JP: Yeah, that seems to have almost disappeared completely, that idea.
MT: If I remember correctly, the last country to declare war was the United States on North Korea. I can be wrong on that, but I think I would love for that to be checked, and maybe you can put a disclaimer [chuckle] on your video that I got it completely wrong, but I actually think that happened. Anyway, so that no longer happens. Now countries still invade other countries, like for example, Russia invaded Ukraine, the little green men who took Crimea. But I think it says something that even governments that still do these sorts of things, do not declare war publicly because they are afraid of how humanity would react to that kind of activity. And so most of the conflicts today, in fact, all conflicts usually tend to be ethnic and civil wars, but they are not really conflicts between countries. Wars have become less deadly. They are smaller and less deadly, but please remember, this doesn’t mean that the past performance suggests future success. The world is still filled with nuclear weapons, and so…
JP: But it also seems even on that front, it seems like certainly people are much less convinced that nuclear weapons will be used purposefully, especially in a mass annihilation than throughout the ’60s, ’70s and ’80s. So the nuclear weapons are still there. There’s far fewer of them. But imminent war between Russia and the United States certainly doesn’t seem probable in the same manner that it did for that entire Cold War period up till the demise of the Soviet Union.
MT: We are down from 40,000 nuclear warheads per superpower down to about 3000. I’m more worried about accidental bombs and that sort of thing.
JP: Yes, terrorism. Definitely.
MT: So that’s what really worries me much more.
JP: But that’s a better worry in some sense than all-out mass annihilation. [chuckle]
MT: Well, ideally, you have a lot of smart people who are watching your podcast, and ideally, it could be calculated how many nukes would have to go off, of what strength, in order for there not to be the end of humanity. In other words, what is the maximum. And if we could convince the international powers to bring the total maximum number of warheads and their strength below that level, while still being distributed amongst nuclear powers, then we could decrease that danger even more.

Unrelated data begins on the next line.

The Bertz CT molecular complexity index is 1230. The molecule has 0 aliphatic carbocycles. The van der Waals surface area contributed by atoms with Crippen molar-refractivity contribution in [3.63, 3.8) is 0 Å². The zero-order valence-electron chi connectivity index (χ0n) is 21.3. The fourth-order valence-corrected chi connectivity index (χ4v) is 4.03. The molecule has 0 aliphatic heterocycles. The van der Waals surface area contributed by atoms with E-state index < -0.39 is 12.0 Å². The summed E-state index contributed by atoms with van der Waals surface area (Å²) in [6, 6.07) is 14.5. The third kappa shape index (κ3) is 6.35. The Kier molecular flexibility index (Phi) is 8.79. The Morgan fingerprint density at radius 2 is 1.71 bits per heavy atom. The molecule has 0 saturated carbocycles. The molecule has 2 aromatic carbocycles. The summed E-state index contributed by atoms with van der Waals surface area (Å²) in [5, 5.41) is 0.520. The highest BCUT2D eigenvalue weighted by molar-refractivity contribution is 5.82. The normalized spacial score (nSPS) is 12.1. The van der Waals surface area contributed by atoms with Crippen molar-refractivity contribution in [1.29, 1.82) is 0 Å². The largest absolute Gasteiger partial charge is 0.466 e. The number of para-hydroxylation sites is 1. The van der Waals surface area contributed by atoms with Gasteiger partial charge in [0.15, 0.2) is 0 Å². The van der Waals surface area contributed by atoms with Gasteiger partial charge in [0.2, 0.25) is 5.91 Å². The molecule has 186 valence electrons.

JP: I wonder if that would decrease the… One of the things I’ve thought reasonably frequently, although I’m not convinced of it, is that nuclear war is so terrifying that it’s actually made us more peaceful, like that terrible threat’s like the fist of God, there’s some places we just can’t go anymore. And people, so far, thank God, have been… Seemed unwilling to go there. So the terrible threat may have had benefits.
MT: Yeah. There’s a whole branch of international relations… Study of international relations which argues precisely for that. You’re not alone. [chuckle] There are other people supporting your view. But unfortunately, nuclear power, nuclear weapons cannot be unlearned. And so I’m afraid we are stuck with them, and the best that we can do is to bring the number down to a minimal level where superpowers will feel safe without destroying the world, but that’s just for another day.
JP: The last one. Trend 10. A safer world. And this is death from natural disasters.
MT: Right. So this particular subject can be looked at from a number of angles. So one is that we are in this time of panic about existential threat to humanity from climate change and from the environment. And yet, in the last 100 years, the number of people who have died due to natural disasters has shrunk by 99%. The two are incompatible. If we are moving to a world where millions of people are going to be destroyed by oceans rising or crop failure or whatever, or tsunamis, or earthquakes and whatever, why is it that due to natural disasters… That natural disasters have seen 99% decrease in human mortality? And the answer seems to be that, partly, we are richer, and therefore we are able to build more sturdy dwellings, but we are also more technologically savvy, so that we can predict where a hurricane going to strike and exactly when, so that people can escape from the path of destruction, and we can also detect earthquakes underneath the ocean floor, giving people on land more time to move to higher ground from a tsunami wave and things like that. So…
JP: And we’re going to get better and better at all of that.
MT: And we are going to get better and better at it. Yeah.
JP: So we’re richer by far in terms of productivity and quality of products, and absolute poverty has declined precipitously, commodity prices have fallen, we’re not going to over-populate the world in any cataclysmic sense, everyone has increasingly more than enough to eat, there’s more land for nature, and that trend seems upward, more people are moving to urban areas, and that’s advantageous rather than disadvantageous, there are more democracies, and so we’re better governed, we’re more peaceful and we’re less likely to die from catastrophes. And I should point out to everyone who’s listening, that really only scrapes the surface of the topics that are covered in this remarkable book. As I mentioned at the beginning of this podcast, the authors delve into comparatively micro-trends in detail, discussing such things which I would love to discuss, and perhaps we should continue this at some point in the not too distant future, such things as the precipitous decline in computational power, and that’s in its infancy, access to electricity…